Petropoulou M, Dimitrakoudis S, Padovani P, Resconi E, Giommi P, Mastichiadis A. The many faces of blazar emission in the context of hadronic models. [Internet]. 2016:arXiv:1601.06010. WebsiteAbstract
We present two ways of modeling the spectral energy distribution of blazars in the hadronic context and discuss the predictions of each "hadronic variant" on the spectral shape, the multi-wavelength variability, the cosmic-ray flux, and the high-energy neutrino emission. Focusing on the latter, we then present an application of the hadronic model to individual BL Lacs that were recently suggested to be the counterparts of some of the IceCube neutrinos, and conclude by discussing the contribution of the whole BL Lac class to the observed neutrino background.
Petropoulou M, Giannios D, Sironi L. Blazar flares powered by plasmoids in relativistic reconnection. [Internet]. 2016;462:3325 - 3343. WebsiteAbstract
Powerful flares from blazars with short (∼min) variability time-scales are challenging for current models of blazar emission. Here, we present a physically motivated ab initio model for blazar flares based on the results of recent particle-in-cell (PIC) simulations of relativistic magnetic reconnection. PIC simulations demonstrate that quasi-spherical plasmoids filled with high-energy particles and magnetic fields are a self-consistent by-product of the reconnection process. By coupling our PIC-based results (I.e. plasmoid growth, acceleration profile, particle and magnetic content) with a kinetic equation for the evolution of the electron distribution function we demonstrate that relativistic reconnection in blazar jets can produce powerful flares whose temporal and spectral properties are consistent with the observations. In particular, our model predicts correlated synchrotron and synchrotron self-Compton flares of duration of several hours-days powered by the largest and slowest moving plasmoids that form in the reconnection layer. Smaller and faster plasmoids produce flares of sub-hour duration with higher peak luminosities than those powered by the largest plasmoids. Yet, the observed fluence in both types of flares is similar. Multiple flares with a range of flux-doubling time-scales (minutes to several hours) observed over a longer period of flaring activity (days or longer) may be used as a probe of the reconnection layer's orientation and the jet's magnetization. Our model shows that blazar flares are naturally expected as a result of magnetic reconnection in a magnetically dominated jet.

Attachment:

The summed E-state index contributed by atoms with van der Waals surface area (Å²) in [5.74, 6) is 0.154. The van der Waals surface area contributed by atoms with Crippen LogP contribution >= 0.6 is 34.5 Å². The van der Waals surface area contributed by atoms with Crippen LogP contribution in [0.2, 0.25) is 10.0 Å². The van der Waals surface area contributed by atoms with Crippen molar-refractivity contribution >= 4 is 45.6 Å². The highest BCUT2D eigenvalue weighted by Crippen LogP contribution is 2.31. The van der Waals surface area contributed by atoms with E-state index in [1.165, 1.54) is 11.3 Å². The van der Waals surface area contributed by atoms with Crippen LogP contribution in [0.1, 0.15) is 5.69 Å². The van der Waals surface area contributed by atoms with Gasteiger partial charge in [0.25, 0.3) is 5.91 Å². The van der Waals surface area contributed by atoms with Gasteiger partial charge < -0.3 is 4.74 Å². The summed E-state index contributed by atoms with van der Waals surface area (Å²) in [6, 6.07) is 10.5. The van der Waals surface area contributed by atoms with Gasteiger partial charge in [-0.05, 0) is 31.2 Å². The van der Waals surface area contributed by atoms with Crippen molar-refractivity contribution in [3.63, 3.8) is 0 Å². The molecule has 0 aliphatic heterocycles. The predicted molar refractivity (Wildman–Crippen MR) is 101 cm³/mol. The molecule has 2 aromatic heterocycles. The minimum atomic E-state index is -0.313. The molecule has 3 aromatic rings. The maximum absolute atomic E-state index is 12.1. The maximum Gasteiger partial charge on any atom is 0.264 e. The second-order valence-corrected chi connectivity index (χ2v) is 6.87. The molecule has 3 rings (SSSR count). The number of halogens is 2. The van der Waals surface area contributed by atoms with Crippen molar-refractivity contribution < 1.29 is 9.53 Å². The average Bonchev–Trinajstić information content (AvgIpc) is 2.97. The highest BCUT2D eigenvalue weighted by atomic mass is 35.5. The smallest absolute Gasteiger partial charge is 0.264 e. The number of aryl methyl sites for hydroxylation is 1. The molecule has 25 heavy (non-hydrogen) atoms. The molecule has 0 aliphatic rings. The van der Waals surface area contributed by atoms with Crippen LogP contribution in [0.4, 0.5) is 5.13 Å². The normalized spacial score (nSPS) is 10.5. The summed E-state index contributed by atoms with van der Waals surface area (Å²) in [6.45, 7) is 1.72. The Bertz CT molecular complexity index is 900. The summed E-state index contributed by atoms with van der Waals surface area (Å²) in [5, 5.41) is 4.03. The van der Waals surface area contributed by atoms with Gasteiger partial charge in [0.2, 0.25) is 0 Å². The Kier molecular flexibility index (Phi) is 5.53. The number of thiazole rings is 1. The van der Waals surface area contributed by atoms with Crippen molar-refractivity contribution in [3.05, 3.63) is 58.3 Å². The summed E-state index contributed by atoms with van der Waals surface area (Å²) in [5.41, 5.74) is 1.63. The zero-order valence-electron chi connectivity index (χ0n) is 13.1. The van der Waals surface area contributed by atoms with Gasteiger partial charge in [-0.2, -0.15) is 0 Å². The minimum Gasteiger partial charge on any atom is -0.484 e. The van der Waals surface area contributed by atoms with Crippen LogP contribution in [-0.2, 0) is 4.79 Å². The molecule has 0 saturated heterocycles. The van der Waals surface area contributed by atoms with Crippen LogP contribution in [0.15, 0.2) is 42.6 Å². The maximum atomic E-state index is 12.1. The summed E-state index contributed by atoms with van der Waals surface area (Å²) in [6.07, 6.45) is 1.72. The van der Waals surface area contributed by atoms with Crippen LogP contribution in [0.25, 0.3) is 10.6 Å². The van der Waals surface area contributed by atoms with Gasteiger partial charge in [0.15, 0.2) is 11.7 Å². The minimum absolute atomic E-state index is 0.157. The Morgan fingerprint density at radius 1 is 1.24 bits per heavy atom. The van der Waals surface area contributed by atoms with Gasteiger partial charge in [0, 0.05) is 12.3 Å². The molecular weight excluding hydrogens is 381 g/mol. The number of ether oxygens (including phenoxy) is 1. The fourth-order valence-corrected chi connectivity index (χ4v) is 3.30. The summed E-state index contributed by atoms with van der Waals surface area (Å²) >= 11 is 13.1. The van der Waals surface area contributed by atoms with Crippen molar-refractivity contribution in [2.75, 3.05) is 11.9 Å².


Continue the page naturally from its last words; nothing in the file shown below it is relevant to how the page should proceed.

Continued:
Sironi L, Giannios D, Petropoulou M. Plasmoids in relativistic reconnection, from birth to adulthood: first they grow, then they go. [Internet]. 2016;462:48 - 74. WebsiteAbstract
Blobs, or quasi-spherical emission regions containing relativistic particles and magnetic fields, are often assumed ad hoc in emission models of relativistic astrophysical jets, yet their physical origin is still not well understood. Here, we employ a suite of large-scale 2D particle-in-cell simulations in electron-positron plasmas to demonstrate that relativistic magnetic reconnection can naturally account for the formation of quasi-spherical plasmoids filled with high-energy particles and magnetic fields. Our simulations extend to unprecedentedly long temporal and spatial scales, so we can capture the asymptotic physics independently of the initial setup. We characterize the properties of the plasmoids, continuously generated as a self-consistent by-product of the reconnection process: they are in rough energy equipartition between particles and magnetic fields; the upper energy cutoff of the plasmoid particle spectrum is proportional to the plasmoid width w, corresponding to a Larmor radius ∼0.2 w; the plasmoids grow in size at ∼0.1 of the speed of light, with most of the growth happening while they are still non-relativistic (`first they grow'); their growth is suppressed once they get accelerated to relativistic speeds by the field line tension, up to the Alfvén speed (`then they go'). The largest plasmoids reach a width wmax ∼ 0.2 L independently of the system length L, they have nearly isotropic particle distributions and contain the highest energy particles, whose Larmor radius is ∼0.03 L. The latter can be regarded as the Hillas criterion for relativistic reconnection. We briefly discuss the implications of our results for the high-energy emission from relativistic jets and pulsar winds.
Padovani P, Resconi E, Giommi P, Petropoulou M, et al. Blazars as Neutrinos Emitters. In: ; 2016. pp. 55. Website